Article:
Are you still thinking? I will wait.
When you think about it, this totally makes sense. You have to be comfortable with being uncomfortable in life. That is just the way it is sometimes. Change happens. Your job has an unexpected change, your boss asks you to do something you think you cannot handle, you have to work through unexpected life events. It happens to us all. The people that do the best in these situations are able to be comfortable while being uncomfortable.
Allow me to make some connections to how running has helped me to be comfortable while being uncomfortable.
When you are running for more than an hour at a time your body begins to experience different feelings. Sometimes it is pain, sometimes it is numbness, sometimes it is euphoria, and let’s face it runners, sometimes it is pure delusion!! The point is, it can be and often is uncomfortable. As a runner you come to expect that and you know that it will not last. You learn to work through it and even use it to push you further. You use being uncomfortable to make you better.
Being a runner has made her comfortable with being uncomfortable.
Amanda and I both agreed that because we were so accustomed to running through discomfort we have been able to take that approach in our work, and even our lives. We know that we can work through whatever issue is brought our way. Sometimes the discomfort makes us work even harder and after struggling through the discomfort we are better for it.
We have never finished a run and said, “man, I wish we had not done that.” But we have said, “we should have gone for a run today.” Sometimes you just need that discomfort in your life.
As my friend Mark McCord says, “Lean into that discomfort.” Use it, don't run from it! Make it work for you to help you become better.
Think. Achieve. Succeed.
The state of Texas completed a major overhaul of its teacher evaluation system and it has been a change for the better already. The former system called “Professional Development and Appraisal System” or PDAS was developed 20 years ago and at the time was an improvement over the existing teacher evaluation tool. I am sure there is someone that can tell me that tool’s name (or I can ask the Google) because I was completing my bachelor’s degree at the time PDAS being developed and quite frankly still in denial that I was going to be an educator. That is a completely different blog post!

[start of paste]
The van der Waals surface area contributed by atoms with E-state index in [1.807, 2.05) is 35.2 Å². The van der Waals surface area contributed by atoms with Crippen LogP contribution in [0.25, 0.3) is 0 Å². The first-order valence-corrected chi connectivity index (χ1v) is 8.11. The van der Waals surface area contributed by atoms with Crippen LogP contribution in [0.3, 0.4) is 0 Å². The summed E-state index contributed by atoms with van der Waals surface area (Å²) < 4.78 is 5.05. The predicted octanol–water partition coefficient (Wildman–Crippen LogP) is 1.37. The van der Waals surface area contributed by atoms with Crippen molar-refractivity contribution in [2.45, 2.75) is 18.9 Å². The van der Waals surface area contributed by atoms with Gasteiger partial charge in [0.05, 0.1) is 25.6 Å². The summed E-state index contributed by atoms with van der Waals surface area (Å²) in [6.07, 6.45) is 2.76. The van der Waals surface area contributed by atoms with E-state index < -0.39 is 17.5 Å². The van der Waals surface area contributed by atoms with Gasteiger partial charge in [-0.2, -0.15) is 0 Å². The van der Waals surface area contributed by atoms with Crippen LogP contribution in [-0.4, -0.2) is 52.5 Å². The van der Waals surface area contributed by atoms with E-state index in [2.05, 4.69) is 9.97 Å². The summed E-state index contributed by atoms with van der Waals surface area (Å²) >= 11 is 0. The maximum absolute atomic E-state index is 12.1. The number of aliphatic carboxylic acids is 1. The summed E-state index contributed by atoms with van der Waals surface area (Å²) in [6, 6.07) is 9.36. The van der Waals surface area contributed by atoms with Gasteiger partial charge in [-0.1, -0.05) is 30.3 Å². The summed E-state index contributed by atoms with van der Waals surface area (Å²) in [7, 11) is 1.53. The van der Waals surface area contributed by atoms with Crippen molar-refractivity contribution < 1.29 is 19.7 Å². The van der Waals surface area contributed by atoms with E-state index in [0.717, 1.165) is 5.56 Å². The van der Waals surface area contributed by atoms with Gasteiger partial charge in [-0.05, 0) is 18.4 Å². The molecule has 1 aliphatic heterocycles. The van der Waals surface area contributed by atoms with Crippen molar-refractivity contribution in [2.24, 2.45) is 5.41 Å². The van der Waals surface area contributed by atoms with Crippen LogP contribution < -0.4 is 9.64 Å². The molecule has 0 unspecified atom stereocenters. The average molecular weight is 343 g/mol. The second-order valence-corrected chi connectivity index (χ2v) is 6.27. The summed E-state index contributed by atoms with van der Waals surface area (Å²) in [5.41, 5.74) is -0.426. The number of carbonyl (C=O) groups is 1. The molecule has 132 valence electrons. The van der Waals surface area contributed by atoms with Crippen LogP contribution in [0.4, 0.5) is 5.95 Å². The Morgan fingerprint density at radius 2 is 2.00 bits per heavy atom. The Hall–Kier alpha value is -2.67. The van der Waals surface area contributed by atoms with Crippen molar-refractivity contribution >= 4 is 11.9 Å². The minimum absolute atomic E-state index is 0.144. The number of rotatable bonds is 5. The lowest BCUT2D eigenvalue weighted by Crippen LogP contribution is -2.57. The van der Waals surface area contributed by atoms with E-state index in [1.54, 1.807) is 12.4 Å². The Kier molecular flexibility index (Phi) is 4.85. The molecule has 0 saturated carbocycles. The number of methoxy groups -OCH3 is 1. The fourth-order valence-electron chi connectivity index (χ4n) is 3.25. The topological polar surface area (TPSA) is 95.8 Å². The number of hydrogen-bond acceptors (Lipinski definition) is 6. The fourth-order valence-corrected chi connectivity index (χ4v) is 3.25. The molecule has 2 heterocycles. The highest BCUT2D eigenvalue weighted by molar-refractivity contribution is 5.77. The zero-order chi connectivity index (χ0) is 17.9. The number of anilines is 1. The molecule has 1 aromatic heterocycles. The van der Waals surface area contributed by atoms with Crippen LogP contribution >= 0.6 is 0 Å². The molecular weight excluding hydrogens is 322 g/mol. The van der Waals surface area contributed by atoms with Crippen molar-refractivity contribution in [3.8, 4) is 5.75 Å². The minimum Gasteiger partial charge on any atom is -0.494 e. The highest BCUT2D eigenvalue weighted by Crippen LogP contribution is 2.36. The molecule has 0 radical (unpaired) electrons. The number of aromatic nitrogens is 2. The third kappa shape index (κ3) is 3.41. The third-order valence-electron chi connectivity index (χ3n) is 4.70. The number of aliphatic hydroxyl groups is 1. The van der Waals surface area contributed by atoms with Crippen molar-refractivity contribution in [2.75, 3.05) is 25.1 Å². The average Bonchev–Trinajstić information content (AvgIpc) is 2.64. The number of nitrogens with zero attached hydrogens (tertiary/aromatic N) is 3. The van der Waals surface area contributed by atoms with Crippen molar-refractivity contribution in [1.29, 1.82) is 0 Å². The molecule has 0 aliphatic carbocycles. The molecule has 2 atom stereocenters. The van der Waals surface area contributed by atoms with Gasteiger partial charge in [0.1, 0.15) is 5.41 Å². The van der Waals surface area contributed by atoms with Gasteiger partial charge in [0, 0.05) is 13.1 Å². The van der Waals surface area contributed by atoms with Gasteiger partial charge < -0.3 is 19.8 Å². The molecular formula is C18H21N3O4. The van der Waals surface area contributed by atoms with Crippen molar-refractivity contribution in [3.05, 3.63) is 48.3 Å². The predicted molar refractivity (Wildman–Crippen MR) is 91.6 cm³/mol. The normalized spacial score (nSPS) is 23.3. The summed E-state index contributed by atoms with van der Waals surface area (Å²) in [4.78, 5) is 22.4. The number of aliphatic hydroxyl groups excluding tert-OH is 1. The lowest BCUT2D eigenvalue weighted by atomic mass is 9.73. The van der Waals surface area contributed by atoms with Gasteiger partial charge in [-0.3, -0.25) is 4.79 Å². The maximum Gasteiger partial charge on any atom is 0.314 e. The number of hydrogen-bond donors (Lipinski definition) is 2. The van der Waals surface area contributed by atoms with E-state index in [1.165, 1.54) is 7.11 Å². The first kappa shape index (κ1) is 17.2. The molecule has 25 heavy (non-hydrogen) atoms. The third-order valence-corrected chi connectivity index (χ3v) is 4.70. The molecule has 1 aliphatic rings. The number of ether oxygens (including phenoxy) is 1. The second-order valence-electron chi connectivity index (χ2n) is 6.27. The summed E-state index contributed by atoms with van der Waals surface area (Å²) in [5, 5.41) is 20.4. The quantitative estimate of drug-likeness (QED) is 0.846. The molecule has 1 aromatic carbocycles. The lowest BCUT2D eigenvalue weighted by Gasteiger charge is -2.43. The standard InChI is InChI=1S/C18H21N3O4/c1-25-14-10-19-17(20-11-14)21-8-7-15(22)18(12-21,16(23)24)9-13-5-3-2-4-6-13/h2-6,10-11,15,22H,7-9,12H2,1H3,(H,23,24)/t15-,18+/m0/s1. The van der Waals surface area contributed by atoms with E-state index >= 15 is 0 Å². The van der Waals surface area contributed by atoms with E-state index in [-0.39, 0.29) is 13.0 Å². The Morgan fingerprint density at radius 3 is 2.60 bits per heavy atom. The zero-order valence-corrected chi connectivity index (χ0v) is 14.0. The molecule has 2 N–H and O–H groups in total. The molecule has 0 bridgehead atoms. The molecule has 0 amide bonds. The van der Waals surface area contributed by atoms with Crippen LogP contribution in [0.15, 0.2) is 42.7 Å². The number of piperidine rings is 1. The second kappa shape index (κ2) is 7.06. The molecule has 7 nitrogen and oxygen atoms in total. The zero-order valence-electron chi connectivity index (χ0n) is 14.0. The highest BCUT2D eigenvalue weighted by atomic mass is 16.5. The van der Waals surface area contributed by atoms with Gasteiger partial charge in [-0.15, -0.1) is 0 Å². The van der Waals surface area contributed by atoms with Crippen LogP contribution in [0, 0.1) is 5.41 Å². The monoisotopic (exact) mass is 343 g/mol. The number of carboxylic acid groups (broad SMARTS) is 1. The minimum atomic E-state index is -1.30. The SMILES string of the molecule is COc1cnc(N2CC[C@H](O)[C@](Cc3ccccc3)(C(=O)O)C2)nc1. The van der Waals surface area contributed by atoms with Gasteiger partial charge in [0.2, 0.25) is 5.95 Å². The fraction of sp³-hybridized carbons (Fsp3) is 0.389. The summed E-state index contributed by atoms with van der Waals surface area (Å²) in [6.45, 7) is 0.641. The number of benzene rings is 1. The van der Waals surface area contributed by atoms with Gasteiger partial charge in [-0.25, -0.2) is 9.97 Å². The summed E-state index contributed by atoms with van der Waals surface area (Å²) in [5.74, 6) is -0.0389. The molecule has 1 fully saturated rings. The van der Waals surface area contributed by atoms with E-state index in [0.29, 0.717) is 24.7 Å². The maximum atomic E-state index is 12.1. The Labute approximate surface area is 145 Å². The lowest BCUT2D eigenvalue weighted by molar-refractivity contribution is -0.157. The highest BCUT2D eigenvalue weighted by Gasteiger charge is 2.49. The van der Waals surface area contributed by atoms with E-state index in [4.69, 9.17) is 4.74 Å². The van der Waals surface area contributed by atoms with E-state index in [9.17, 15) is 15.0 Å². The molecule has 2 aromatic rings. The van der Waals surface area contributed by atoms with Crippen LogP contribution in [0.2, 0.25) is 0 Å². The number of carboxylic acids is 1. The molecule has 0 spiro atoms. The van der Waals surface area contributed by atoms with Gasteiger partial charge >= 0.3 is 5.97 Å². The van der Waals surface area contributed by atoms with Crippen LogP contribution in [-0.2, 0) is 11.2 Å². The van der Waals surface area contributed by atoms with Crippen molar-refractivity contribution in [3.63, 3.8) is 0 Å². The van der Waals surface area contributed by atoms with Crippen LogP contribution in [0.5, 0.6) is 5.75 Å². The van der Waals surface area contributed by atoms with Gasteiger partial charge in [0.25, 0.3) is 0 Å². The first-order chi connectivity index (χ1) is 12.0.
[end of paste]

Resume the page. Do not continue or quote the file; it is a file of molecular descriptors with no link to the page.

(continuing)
Now, the state of Texas has developed the T-TESS (Texas Teacher Evaluation and Support System) evaluation tool. There are many new and great components about T-TESS that I really like but perhaps the most critical and my most favorite of these tools are the purposeful conversations that T-TESS makes you have as educators. The goal of T-TESS is for professional growth through goal setting, achievement, reflections, conversations, and observations. The focus is on teacher growth, as it should be.
One of my main purposes for becoming a principal was to support teachers. This support has been just as much for me as it has been for them, but don’t tell them that.
The past two weeks I have spent much of my time having goal setting conversations with my teachers over their T-TESS aligned goals they have set for themselves. These have been two of the best two weeks of my principalship. Why have they been so great? It is because I have been intentionally listening to my teachers and working to support them as they push themselves to become better practitioners.
There have been some teachers that I just needed to listen to, ask a couple of clarifying questions, and then ask them how can I support them. There have been some teachers that I needed to help create more specificity in their goals because they were not sure of how to write what they wanted to accomplish as it relates to T-TESS. And there were some teachers that I just needed to give them a confidence boost because they were not sure of what to do. I have been able to support my teachers in very real ways. I really like that.
One of my main purposes for becoming a principal was to support teachers. This support has been just as much for me as it has been for them, but don’t tell them that ;o)